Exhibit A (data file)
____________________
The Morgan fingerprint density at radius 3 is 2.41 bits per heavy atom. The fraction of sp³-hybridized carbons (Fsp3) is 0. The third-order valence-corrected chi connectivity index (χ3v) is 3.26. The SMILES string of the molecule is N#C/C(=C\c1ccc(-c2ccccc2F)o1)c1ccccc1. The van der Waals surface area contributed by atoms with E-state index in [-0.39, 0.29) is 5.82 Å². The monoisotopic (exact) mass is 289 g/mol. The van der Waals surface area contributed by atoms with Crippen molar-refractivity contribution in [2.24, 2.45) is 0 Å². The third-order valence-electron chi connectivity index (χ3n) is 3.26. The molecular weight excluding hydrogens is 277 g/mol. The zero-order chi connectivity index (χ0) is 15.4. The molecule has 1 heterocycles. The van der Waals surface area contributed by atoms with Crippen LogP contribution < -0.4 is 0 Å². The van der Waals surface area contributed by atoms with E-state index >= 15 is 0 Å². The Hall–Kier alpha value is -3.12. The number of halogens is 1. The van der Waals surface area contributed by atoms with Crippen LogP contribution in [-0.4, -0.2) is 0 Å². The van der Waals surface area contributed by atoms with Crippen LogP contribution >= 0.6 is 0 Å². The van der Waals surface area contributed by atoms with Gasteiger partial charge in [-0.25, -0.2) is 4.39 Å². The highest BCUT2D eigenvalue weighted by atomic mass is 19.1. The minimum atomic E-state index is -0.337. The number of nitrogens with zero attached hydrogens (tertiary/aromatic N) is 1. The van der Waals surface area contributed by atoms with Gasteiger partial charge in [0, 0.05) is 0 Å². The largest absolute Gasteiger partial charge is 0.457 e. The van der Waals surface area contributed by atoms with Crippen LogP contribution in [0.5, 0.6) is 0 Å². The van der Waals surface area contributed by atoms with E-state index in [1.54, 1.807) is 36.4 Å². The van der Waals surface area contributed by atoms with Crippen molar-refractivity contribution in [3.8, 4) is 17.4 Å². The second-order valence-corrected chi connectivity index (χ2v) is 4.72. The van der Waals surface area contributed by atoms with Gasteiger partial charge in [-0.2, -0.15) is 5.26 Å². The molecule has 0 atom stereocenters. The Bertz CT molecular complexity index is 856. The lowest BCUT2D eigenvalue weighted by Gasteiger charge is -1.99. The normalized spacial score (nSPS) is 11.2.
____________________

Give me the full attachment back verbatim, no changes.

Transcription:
The Morgan fingerprint density at radius 3 is 2.41 bits per heavy atom. The fraction of sp³-hybridized carbons (Fsp3) is 0. The third-order valence-corrected chi connectivity index (χ3v) is 3.26. The SMILES string of the molecule is N#C/C(=C\c1ccc(-c2ccccc2F)o1)c1ccccc1. The van der Waals surface area contributed by atoms with E-state index in [-0.39, 0.29) is 5.82 Å². The monoisotopic (exact) mass is 289 g/mol. The van der Waals surface area contributed by atoms with Crippen molar-refractivity contribution in [2.24, 2.45) is 0 Å². The third-order valence-electron chi connectivity index (χ3n) is 3.26. The molecular weight excluding hydrogens is 277 g/mol. The zero-order chi connectivity index (χ0) is 15.4. The molecule has 1 heterocycles. The van der Waals surface area contributed by atoms with Crippen LogP contribution < -0.4 is 0 Å². The van der Waals surface area contributed by atoms with E-state index >= 15 is 0 Å². The Hall–Kier alpha value is -3.12. The number of halogens is 1. The van der Waals surface area contributed by atoms with Crippen LogP contribution in [-0.4, -0.2) is 0 Å². The van der Waals surface area contributed by atoms with Crippen LogP contribution >= 0.6 is 0 Å². The van der Waals surface area contributed by atoms with Gasteiger partial charge in [-0.25, -0.2) is 4.39 Å². The highest BCUT2D eigenvalue weighted by atomic mass is 19.1. The minimum atomic E-state index is -0.337. The number of nitrogens with zero attached hydrogens (tertiary/aromatic N) is 1. The van der Waals surface area contributed by atoms with Gasteiger partial charge in [0, 0.05) is 0 Å². The largest absolute Gasteiger partial charge is 0.457 e. The van der Waals surface area contributed by atoms with Crippen LogP contribution in [0.5, 0.6) is 0 Å². The van der Waals surface area contributed by atoms with E-state index in [1.54, 1.807) is 36.4 Å². The van der Waals surface area contributed by atoms with Crippen molar-refractivity contribution in [3.8, 4) is 17.4 Å². The second-order valence-corrected chi connectivity index (χ2v) is 4.72. The van der Waals surface area contributed by atoms with Gasteiger partial charge in [-0.2, -0.15) is 5.26 Å². The molecule has 0 atom stereocenters. The Bertz CT molecular complexity index is 856. The lowest BCUT2D eigenvalue weighted by Gasteiger charge is -1.99. The normalized spacial score (nSPS) is 11.2.